I’ve heard it said many times in various theological discussions that, given the divided state of the church, the eucharist should taste “bitter” to us when we partake of it. What was supposed to be a sign and sacrament of our unity out to taste bitter and penitential, given our manifest disunity. Seems straightforward enough, and on one level I don’t mind such assertions. Certainly we should never minimize the sin of refusing fellowship to one another in disobedience to Christ’s work of making all things one in his Crucified body.
But, really, should the current ecclesiastical state of affairs really make our experience of the eucharist more “bitter” than it would otherwise be? Should the sign of Christ’s complete and total self-giving for us and our salvation be an occasion in which we, bitterly, reflect on our ecclesiastical shortcomings? On one level, sure, its never a bad thing to lose sight of where we stand before God, but this would be the case whether or not the church was structurally united. If there is any bitterness in the eucharist it cannot be any bitterness other than our sorrow at being those who crucify the One who loves us utterly. Whatever bitterness the eucharist has does not derive from our subsequent ecclesiastical failures, but from the event of the crucifixion itself in which we are the crucifiers.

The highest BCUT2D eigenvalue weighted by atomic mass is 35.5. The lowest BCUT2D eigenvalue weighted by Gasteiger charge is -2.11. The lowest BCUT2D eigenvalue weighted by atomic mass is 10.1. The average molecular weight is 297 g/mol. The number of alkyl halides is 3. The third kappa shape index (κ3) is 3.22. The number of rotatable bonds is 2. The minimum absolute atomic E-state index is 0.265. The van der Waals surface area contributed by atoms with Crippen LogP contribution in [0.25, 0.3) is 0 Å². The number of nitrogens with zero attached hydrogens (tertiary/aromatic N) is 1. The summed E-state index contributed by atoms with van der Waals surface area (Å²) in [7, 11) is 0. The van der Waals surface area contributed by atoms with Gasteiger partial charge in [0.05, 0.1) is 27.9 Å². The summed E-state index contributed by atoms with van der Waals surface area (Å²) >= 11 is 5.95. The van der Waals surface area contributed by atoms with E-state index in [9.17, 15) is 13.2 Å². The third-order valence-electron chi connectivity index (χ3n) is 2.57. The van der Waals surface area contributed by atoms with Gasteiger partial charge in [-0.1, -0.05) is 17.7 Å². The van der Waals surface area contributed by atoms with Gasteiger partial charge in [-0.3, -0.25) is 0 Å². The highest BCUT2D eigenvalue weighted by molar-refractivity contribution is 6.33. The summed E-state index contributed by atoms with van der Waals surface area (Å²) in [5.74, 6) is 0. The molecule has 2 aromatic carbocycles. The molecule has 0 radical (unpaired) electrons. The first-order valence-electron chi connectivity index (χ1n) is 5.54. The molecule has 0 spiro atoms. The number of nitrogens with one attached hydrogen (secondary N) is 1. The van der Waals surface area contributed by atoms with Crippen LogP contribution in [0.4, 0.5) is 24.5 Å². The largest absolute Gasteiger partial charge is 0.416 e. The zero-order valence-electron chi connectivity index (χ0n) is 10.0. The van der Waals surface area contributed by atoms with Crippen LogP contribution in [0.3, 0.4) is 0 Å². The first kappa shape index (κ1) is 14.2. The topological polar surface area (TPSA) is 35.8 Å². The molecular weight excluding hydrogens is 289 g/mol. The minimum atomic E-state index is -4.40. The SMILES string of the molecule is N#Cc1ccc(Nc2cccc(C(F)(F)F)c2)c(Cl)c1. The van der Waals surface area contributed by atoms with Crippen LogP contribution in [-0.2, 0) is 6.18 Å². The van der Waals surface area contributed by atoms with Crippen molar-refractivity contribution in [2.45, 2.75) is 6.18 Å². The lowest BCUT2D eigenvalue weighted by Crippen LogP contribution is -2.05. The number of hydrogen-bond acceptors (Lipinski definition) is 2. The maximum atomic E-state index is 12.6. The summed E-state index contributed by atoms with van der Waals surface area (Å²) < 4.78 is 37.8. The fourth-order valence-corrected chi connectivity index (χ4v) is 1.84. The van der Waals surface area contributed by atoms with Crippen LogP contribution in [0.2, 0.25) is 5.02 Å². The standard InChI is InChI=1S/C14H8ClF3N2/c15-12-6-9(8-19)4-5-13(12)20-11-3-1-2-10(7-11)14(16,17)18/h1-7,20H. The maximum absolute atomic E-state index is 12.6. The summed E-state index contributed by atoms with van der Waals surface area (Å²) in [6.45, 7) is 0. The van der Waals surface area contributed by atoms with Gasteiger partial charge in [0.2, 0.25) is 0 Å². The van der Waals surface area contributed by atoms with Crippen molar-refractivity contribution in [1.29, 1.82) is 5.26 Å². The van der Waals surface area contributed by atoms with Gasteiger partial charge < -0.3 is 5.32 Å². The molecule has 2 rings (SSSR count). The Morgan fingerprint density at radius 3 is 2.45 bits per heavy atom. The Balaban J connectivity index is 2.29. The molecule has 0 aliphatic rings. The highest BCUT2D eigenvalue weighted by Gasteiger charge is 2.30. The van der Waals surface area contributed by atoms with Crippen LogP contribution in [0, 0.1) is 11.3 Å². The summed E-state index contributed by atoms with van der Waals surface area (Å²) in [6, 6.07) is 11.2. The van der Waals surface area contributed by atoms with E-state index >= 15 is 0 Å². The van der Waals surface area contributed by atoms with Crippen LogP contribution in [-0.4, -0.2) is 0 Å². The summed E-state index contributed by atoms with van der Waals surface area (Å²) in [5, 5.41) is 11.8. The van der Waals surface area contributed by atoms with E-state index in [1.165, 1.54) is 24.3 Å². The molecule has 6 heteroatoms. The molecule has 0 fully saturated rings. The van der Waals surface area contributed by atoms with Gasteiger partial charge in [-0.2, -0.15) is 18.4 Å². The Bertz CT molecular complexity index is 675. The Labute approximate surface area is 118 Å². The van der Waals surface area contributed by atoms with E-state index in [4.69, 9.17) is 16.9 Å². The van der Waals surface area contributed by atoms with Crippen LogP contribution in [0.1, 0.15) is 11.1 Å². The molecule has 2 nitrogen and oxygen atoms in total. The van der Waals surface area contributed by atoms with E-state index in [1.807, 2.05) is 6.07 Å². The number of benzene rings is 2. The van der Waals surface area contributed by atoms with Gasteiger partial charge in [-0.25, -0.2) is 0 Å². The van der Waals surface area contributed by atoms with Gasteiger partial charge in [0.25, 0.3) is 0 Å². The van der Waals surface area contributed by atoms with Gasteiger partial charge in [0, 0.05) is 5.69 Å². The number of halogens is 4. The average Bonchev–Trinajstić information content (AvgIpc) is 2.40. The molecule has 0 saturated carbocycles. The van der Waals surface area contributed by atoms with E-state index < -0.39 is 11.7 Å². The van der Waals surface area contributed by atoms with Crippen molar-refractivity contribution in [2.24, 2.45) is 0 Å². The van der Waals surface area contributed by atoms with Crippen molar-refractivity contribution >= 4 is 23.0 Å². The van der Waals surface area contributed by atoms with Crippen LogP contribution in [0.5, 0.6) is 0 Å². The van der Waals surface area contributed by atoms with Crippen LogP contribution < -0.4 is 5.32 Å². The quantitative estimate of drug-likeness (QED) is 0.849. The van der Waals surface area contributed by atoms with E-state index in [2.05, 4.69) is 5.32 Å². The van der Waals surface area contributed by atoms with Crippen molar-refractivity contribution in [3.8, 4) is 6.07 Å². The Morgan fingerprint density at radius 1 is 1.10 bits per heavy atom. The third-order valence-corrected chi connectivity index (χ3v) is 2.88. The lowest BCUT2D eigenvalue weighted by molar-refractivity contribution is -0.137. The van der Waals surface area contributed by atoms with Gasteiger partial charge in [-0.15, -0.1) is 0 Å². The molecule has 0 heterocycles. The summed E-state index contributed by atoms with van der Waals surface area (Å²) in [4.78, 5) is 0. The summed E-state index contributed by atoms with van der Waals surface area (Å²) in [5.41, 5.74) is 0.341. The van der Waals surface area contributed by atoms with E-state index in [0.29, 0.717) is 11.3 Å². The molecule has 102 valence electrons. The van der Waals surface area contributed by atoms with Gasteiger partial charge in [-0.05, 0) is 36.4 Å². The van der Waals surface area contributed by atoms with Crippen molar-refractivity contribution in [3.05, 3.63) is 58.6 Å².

To leap too quickly from the proper, Christologically-founded penitence that should attend our remembrance of Christ’s self-giving to an ecclesiological lament over the church’s sundered structure seems to me to be something of an adventure in missing the point.